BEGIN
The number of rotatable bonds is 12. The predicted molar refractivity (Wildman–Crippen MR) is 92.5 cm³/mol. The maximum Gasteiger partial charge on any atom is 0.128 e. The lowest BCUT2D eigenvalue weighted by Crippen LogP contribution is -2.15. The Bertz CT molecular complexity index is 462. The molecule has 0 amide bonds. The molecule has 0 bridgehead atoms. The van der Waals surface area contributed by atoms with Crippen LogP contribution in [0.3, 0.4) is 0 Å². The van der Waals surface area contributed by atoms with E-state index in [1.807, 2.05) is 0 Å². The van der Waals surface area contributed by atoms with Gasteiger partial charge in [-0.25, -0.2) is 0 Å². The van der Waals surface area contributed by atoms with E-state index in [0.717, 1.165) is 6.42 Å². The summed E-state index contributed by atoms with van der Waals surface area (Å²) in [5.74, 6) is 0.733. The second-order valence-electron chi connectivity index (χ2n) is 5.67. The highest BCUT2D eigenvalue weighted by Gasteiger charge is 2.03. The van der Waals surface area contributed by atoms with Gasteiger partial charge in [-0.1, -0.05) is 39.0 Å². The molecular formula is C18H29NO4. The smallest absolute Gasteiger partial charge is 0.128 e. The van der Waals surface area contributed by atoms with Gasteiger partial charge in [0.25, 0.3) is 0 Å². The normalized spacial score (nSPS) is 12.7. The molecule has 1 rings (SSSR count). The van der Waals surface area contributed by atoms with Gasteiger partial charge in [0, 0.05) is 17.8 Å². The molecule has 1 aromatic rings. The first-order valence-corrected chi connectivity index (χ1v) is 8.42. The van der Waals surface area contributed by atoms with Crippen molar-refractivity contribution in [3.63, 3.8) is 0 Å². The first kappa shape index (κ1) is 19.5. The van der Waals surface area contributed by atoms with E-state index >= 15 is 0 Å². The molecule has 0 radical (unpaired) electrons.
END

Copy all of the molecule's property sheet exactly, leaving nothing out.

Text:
The number of rotatable bonds is 12. The predicted molar refractivity (Wildman–Crippen MR) is 92.5 cm³/mol. The maximum Gasteiger partial charge on any atom is 0.128 e. The lowest BCUT2D eigenvalue weighted by Crippen LogP contribution is -2.15. The Bertz CT molecular complexity index is 462. The molecule has 0 amide bonds. The molecule has 0 bridgehead atoms. The van der Waals surface area contributed by atoms with Crippen LogP contribution in [0.3, 0.4) is 0 Å². The van der Waals surface area contributed by atoms with E-state index in [1.807, 2.05) is 0 Å². The van der Waals surface area contributed by atoms with Gasteiger partial charge in [-0.25, -0.2) is 0 Å². The van der Waals surface area contributed by atoms with E-state index in [0.717, 1.165) is 6.42 Å². The summed E-state index contributed by atoms with van der Waals surface area (Å²) in [5.74, 6) is 0.733. The second-order valence-electron chi connectivity index (χ2n) is 5.67. The highest BCUT2D eigenvalue weighted by Gasteiger charge is 2.03. The van der Waals surface area contributed by atoms with Gasteiger partial charge in [-0.1, -0.05) is 39.0 Å². The molecular formula is C18H29NO4. The smallest absolute Gasteiger partial charge is 0.128 e. The van der Waals surface area contributed by atoms with Gasteiger partial charge in [0.25, 0.3) is 0 Å². The normalized spacial score (nSPS) is 12.7. The molecule has 1 rings (SSSR count). The van der Waals surface area contributed by atoms with Gasteiger partial charge in [0, 0.05) is 17.8 Å². The molecule has 1 aromatic rings. The first-order valence-corrected chi connectivity index (χ1v) is 8.42. The van der Waals surface area contributed by atoms with Crippen molar-refractivity contribution in [3.63, 3.8) is 0 Å². The first kappa shape index (κ1) is 19.5. The van der Waals surface area contributed by atoms with E-state index >= 15 is 0 Å². The molecule has 0 radical (unpaired) electrons.